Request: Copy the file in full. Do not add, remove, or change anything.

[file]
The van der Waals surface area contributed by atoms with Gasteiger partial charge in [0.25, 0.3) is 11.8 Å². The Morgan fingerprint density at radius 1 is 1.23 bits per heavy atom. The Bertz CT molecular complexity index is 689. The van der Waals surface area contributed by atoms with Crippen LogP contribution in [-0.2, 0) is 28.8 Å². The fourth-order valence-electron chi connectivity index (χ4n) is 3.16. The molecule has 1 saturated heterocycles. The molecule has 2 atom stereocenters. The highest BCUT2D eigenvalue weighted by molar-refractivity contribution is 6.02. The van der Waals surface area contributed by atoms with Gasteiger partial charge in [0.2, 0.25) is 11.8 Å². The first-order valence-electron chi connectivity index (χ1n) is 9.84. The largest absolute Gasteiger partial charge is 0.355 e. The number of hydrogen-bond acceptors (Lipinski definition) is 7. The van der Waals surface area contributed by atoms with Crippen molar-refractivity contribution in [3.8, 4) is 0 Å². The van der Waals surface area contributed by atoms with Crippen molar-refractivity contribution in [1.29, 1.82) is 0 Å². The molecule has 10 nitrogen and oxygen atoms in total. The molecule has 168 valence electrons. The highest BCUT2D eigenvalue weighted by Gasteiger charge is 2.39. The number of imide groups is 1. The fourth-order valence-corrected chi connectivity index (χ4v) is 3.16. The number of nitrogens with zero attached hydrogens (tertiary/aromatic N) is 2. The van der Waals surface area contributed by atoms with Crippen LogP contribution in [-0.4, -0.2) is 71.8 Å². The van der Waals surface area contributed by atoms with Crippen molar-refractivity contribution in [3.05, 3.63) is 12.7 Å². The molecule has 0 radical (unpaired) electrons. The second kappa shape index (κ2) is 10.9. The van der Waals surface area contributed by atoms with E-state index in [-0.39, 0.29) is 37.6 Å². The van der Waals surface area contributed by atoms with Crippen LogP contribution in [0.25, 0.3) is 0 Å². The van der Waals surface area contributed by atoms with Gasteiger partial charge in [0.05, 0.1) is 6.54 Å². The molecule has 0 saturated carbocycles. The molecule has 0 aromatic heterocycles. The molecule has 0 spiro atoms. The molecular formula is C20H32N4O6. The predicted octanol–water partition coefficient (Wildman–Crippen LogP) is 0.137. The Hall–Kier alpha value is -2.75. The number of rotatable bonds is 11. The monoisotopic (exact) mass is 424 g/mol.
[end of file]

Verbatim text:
The van der Waals surface area contributed by atoms with Gasteiger partial charge in [0.25, 0.3) is 11.8 Å². The Morgan fingerprint density at radius 1 is 1.23 bits per heavy atom. The Bertz CT molecular complexity index is 689. The van der Waals surface area contributed by atoms with Crippen LogP contribution in [-0.2, 0) is 28.8 Å². The fourth-order valence-electron chi connectivity index (χ4n) is 3.16. The molecule has 1 saturated heterocycles. The molecule has 2 atom stereocenters. The highest BCUT2D eigenvalue weighted by molar-refractivity contribution is 6.02. The van der Waals surface area contributed by atoms with Gasteiger partial charge in [0.2, 0.25) is 11.8 Å². The first-order valence-electron chi connectivity index (χ1n) is 9.84. The largest absolute Gasteiger partial charge is 0.355 e. The number of hydrogen-bond acceptors (Lipinski definition) is 7. The van der Waals surface area contributed by atoms with Crippen molar-refractivity contribution in [3.8, 4) is 0 Å². The van der Waals surface area contributed by atoms with Crippen molar-refractivity contribution in [1.29, 1.82) is 0 Å². The molecule has 10 nitrogen and oxygen atoms in total. The molecule has 168 valence electrons. The highest BCUT2D eigenvalue weighted by Gasteiger charge is 2.39. The number of imide groups is 1. The fourth-order valence-corrected chi connectivity index (χ4v) is 3.16. The number of nitrogens with zero attached hydrogens (tertiary/aromatic N) is 2. The van der Waals surface area contributed by atoms with Crippen LogP contribution in [-0.4, -0.2) is 71.8 Å². The van der Waals surface area contributed by atoms with Crippen molar-refractivity contribution in [3.05, 3.63) is 12.7 Å². The molecule has 0 radical (unpaired) electrons. The second kappa shape index (κ2) is 10.9. The van der Waals surface area contributed by atoms with E-state index in [-0.39, 0.29) is 37.6 Å². The van der Waals surface area contributed by atoms with Crippen LogP contribution in [0.25, 0.3) is 0 Å². The van der Waals surface area contributed by atoms with Gasteiger partial charge in [0.05, 0.1) is 6.54 Å². The molecule has 0 saturated carbocycles. The molecule has 0 aromatic heterocycles. The molecule has 0 spiro atoms. The molecular formula is C20H32N4O6. The predicted octanol–water partition coefficient (Wildman–Crippen LogP) is 0.137. The Hall–Kier alpha value is -2.75. The number of rotatable bonds is 11. The monoisotopic (exact) mass is 424 g/mol.